Schroer: Avoid the waterfall. Steer clear of two to three implementation cycles with a long, drawn out definition phase and take a phased approach instead. If you spend two years implementing, by the time you roll out, your business and your processes will be drastically different. Your business is fluid and your PLM system must be too.

Iterative works much better. Focus on 60 to 90 cycles. Pick a requirement, automate what you have learned, put it on line, learn some more, and 60 days later there is another increment going out.

Nichols: The most effective way to implement PLM is to view this process as a strategic business initiative, not just as a limited IT project. In addition, colleagues should receive constant communication to and education about the PLM software and processes through various methods to improve adoption and subsequent ROI. Our customers often start internal webpages to highlight results and best practices across teams and project groups.

AMD: When dealing with traceability, what tends to be the biggest problem area for the end user?

Cimalore: I think the biggest concerns with traceability from an end-user perspective are the loss of anonymity and the impression that these systems will impose a higher level of accountability. The reality is that, once implemented, end-users appreciate the ability to determine what everyone else has been working on, fostering a higher level of understanding and openness to product collaboration. End users also need to understand that traceability is a corporate mandated policy, especially in the aerospace industry. Internal and external audits can have a significant impact on revenue when traceability requirements fail.

Surapaneni: Aerospace has been an early user of the systems engineering approach. The OEMs have to collaborate with multiple system partners covering various engineering domains. In addition, engineering teams are across geographic locations. In such a scenario, it can become very tricky to manage the multi-disciplinary data and engineering processes – leading to a clear traceability challenge for requirements, design elements, and testing across the mechanical, electrical, electronics, and software engineering domains. This problem, though not completely solved, the new age PLM applications do simplify it. The industry, PLM software companies and service providers, like us, have to work together to build a complete answer to the systems engineering requirements.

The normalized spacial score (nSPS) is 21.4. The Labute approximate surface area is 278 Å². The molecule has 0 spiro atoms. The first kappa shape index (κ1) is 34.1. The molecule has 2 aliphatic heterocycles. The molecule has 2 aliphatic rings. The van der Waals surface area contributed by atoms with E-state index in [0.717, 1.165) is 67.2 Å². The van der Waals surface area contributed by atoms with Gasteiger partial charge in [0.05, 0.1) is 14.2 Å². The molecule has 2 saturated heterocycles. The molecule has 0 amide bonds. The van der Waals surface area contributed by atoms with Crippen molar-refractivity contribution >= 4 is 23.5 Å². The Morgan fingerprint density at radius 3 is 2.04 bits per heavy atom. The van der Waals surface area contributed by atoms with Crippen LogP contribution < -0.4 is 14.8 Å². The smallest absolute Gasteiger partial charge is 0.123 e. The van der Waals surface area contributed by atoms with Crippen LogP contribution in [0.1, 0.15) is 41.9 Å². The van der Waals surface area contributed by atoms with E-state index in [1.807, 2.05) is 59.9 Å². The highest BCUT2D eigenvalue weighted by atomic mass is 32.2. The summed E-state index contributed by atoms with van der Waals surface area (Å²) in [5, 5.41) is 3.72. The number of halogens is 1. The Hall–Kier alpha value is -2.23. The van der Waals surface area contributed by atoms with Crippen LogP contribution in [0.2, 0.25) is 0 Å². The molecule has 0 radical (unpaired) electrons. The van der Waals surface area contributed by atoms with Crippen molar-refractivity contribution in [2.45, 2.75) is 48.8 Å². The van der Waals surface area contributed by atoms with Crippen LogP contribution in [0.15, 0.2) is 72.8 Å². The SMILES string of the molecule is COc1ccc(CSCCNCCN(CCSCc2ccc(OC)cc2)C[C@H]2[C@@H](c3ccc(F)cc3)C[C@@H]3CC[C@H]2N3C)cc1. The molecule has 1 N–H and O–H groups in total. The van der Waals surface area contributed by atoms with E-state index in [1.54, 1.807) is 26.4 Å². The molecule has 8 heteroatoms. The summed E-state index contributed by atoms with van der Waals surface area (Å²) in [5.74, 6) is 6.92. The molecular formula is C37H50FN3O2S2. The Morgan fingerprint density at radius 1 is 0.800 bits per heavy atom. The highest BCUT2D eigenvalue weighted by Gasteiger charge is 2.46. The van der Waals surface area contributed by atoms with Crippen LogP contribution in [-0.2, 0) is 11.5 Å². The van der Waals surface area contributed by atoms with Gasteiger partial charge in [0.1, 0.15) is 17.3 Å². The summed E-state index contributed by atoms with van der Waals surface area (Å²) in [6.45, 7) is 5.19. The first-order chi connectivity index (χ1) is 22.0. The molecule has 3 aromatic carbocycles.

Yancey: If one user inputs or tags the data incorrectly, if affects traceability for all of those touching the data in the future. This goes back to the importance of training, and enforceable and clear company data policies. Traceability requires that users input all of the required information. So many companies require checks along the way to make sure all of the required data enters the system correctly.

Although many companies have PDM systems, Simulation Data Management is an area that is new to many aero companies. So implementing some sort of a simulation data management solution might also help to address traceability. For example, what loads were used in the analysis, where did the material data come from for a simulation model, what was the input file used to generate a CAE report, etc.

AMD: How does a PLM provider work with customers to determine which specific parameters are best for their situation?

Cimalore: By working with all groups in an organization, understanding each groups unique requirement, and uncovering potential areas of automation that the customer may not have thought of. This provides each customer the opportunity to determine what technology to deploy for maximum efficiency. Each customer is unique, but most rely on the PLM provider to be able to understand their unique needs and marry that with a set of best business practices, encapsulating it into the PLM system.

Schroer: Without context, it is very difficult for a user to tell you what they need. But if you give them working code and let them put their hands on it and do their jobs with it, with real data on the screen, they will step up to the table and tell you where the opportunities for improvement are.

We start from the very beginning of an engagement with a Discovery Workshop. From there we develop an initial prototype, which is modified and presented to end users, modified again, and so on. All along the way, there are opportunities for feedback and continuous improvement. If you are doing a two to three year waterfall deployment, you completely miss all the end user input.

Nichols: When we work with our customers, we help to determine and work within their specific parameters by forming joint program offices and manage the PLM implementation with common goals, incentives, and rewards. We also develop and use the support of a joint oversight board.